Rare Rides: The Incredibly Rare 2014 Lamborghini 5-95, by Zagato

Corey Lewis
by Corey Lewis

We’ve featured a number of Zagato-enhanced Rare Rides previously, the majority of which were from exotic European nameplates. The most recent example of the type was the Ferrari 599 GTZ Nibbio Spyder. Today’s Rare Ride is from a different Italian brand, one thus far unrepresented by Zagato edits.

Presenting the Lamborghini 5-95, from 2014.

Before it was altered by Zagato, the 5-95 was a Gallardo. An important car for the brand, the Gallardo slotted in under the Murciélago as the second Lamborghini developed under new Audi ownership and the brand’s entry-level car. Lamborghini hadn’t offered an entry-level model in some time (the brand was a mess for a couple of decades) so the Gallardo was the official successor to the Jalpa.

Audi purchased Lamborghini in 1998 from MegaTech (which had restructured as V’Power), the company that also occasionally built the Vector M12. We’ll have to cover the Lamborghini history story separately, as it’s interesting stuff.

The Gallardo’s initial shape was from 1995, a concept called Calà penned at Italdesign by Fabrizio Giugiaro. The production design was refined and finalized by VW’s main man Luc Donckerwolke.

Gallardo was a much more “affordable” model than its older Murciélago brother and used only 10 cylinders instead of 12. The debut engine was 5.0 liters in displacement and produced 493 horsepower and 376 lb-ft of torque. Transmissions included a six-speed manual, and a six-speed automated manual (paddle controlled) marketed as E-gear. Top speed of the coupe version was 192 miles per hour initially, with a time to 62 miles per hour of 4.2 seconds.

The Gallardo was updated in 2006 and earned a second generation in 2009, which modernized its looks and carried it until the end of its production for the 2014 model year. Second-gen models used a 5.2-liter V10 good for 552 horsepower and 398 lb-ft of torque. Gallardo was replaced by the Huracán.

At the end of the Gallardo’s run, Zagato was approached by a well-heeled customer, Albert Spiess. A resident of Switzerland, Speiss owned many Lamborghini and Alfa Romeo bespoke and limited-build models, and wanted to commission another. Zagato got to work, and debuted its 5-95 on the company’s 95th birthday.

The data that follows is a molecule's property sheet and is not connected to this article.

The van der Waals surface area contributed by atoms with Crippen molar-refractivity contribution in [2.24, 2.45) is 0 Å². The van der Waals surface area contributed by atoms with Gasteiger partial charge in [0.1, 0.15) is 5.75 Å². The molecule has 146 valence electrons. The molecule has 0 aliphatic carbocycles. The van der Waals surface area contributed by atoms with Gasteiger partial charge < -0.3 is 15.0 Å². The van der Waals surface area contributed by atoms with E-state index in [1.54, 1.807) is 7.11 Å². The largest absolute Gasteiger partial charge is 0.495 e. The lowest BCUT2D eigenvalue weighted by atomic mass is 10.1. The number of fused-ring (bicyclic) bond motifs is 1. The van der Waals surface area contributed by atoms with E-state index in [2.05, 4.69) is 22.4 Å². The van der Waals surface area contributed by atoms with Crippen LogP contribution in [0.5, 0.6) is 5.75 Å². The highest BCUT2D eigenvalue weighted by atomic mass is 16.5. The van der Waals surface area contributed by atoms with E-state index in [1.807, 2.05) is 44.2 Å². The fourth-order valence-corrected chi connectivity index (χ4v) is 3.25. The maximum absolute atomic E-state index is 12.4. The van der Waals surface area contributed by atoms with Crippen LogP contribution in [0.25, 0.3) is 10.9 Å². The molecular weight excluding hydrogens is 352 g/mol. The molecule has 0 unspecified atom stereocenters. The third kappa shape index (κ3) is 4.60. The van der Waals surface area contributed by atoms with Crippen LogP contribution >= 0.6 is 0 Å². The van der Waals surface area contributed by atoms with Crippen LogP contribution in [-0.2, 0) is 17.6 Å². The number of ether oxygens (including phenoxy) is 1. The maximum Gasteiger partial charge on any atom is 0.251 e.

Zagato applied its design philosophy, so-called functionalism and rationalism to the 5-95. Front and rear clips were changed substantially over the standard Gallardo and given more organic shapes. The standard car’s sharp edges were smoothed in every possible place, and the rear was given a new wrap-around windshield. The rear deck in general was very much transformed, with roof and side air intakes covered in matte plastic and glass, respectively. Based on photographs, changes to the interior were few. The exterior alterations took the Gallardo back toward its first-generation appearance. Your author initially assumed the 5-95 was a first-gen edit from early in the Gallardo’s run.

Underneath, the 5-95 was the Superleggera version of the Gallardo. It used a tuned version of the 5.2-liter V10, and offered 562 horsepower. That meant the 5-95 took 3.4 seconds to get to 62 and reached the halo top speed of over 200 miles per hour (202).

At a cost of over $1 million each, Zagato found more than one customer for the 5-95 after debut. Speiss’ example was represented by the matte orange one seen here. The company never released an official production figure, but judging by photos available online Zagato produced four or five 5-95 coupes. Zagato followed up with a Spyder version in 2018. There are none for sale presently.

[Images: Zagato]

Corey Lewis
Corey Lewis